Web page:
Each year I attend the Las Vegas Writers Conference I walk away with tons of inspiration, validation and insight.
This year, one moment took me completely by surprise.
The last dinner of the conference is reserved for awards given to Henderson Writers Group members who have shown outstanding participation. A dear friend of mine, who is an absolute dynamo, received the Founder’s award for all the work she’s done and the way she embodies the spirit of the group.
She wasn’t expecting it. The best people usually don’t see things like this coming. We do what we do for the greater good of the group and that’s all we’re doing.
While she was on the stage, tears in her eyes (and the audiences’ as well) she said “As a writer, I’m so used to rejection…”
That was the moment, right there. I sat back in my seat stunned beneath the weight of all the implications that statement held.
Rejection. Writers are told you will be rejected countless times before your book finds a home. Artists, musicians, filmmakers…suffer beneath the fickle voice of critics dictating to the world what the masses should or shouldn’t like. The sad truth is that if you create something, be prepared to face rejection and suck it up.
In doing so, many creatives have forgotten the joy and art of gracious acceptance. It’s uncomfortable for us to stand in front of a room while our colleagues applaud our accomplishments. We somehow feel that we don’t deserve it. We wait, cringing and heads covered, for that other shoe to fall. Or, we think, what does this person want from me? Am I a part of someone else’s agenda? Our bodies tense in anticipation of the dreaded critique that puts us back in our place and drives us to the rewrites or drawing board once again.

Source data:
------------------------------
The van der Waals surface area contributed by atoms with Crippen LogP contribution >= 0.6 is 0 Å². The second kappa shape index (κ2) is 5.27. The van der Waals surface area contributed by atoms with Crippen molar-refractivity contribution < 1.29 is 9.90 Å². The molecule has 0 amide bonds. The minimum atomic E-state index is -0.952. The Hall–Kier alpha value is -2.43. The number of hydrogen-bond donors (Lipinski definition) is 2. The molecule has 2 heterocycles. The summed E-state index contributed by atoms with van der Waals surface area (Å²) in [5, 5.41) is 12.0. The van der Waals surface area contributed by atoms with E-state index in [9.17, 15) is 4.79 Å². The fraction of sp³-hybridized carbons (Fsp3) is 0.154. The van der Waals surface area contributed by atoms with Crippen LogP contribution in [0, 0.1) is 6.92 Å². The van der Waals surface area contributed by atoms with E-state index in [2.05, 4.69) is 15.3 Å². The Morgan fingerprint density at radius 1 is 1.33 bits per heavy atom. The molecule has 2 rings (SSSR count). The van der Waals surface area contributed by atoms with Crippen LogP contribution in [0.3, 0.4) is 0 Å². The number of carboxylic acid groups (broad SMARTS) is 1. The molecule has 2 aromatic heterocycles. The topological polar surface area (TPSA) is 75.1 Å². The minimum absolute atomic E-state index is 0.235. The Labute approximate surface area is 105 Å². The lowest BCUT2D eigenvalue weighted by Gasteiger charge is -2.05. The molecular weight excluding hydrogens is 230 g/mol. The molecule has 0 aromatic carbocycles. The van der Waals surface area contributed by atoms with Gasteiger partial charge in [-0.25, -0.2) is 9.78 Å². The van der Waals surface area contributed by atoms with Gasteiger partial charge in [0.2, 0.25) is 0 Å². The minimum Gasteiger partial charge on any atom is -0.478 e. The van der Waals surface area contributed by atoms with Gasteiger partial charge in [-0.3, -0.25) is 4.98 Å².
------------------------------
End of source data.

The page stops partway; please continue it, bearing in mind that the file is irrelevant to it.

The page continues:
This is what the world does to us. It’s time to turn that around. You are worthy and you do deserve this! No one could ever possibly know the blood, sweat, tears, sleepless nights, effort, money, time and LIFE you’ve poured into your work. If you’re good, you make it look effortless. If you’re starting out and learning, that’s a struggle too, and merely picking up the brush or sitting at the keyboard is a titanic effort.
But you do it. You’ve learned how to pick yourself up and keep moving forward. That in itself, deserves an award.
So, my dear fellow creatives, take a moment to bask in the spotlight. There’s plenty of light to go around. Enjoy it, revel in it, celebrate it.
And then, do what you’ve always done; pick yourself up and take the next step. Creativity is a road trip, not a death march.
In fact, tell me in the comments one moment in your life where you outshone the spotlight, yet chose the shadows. I’ll applaud you. We all will.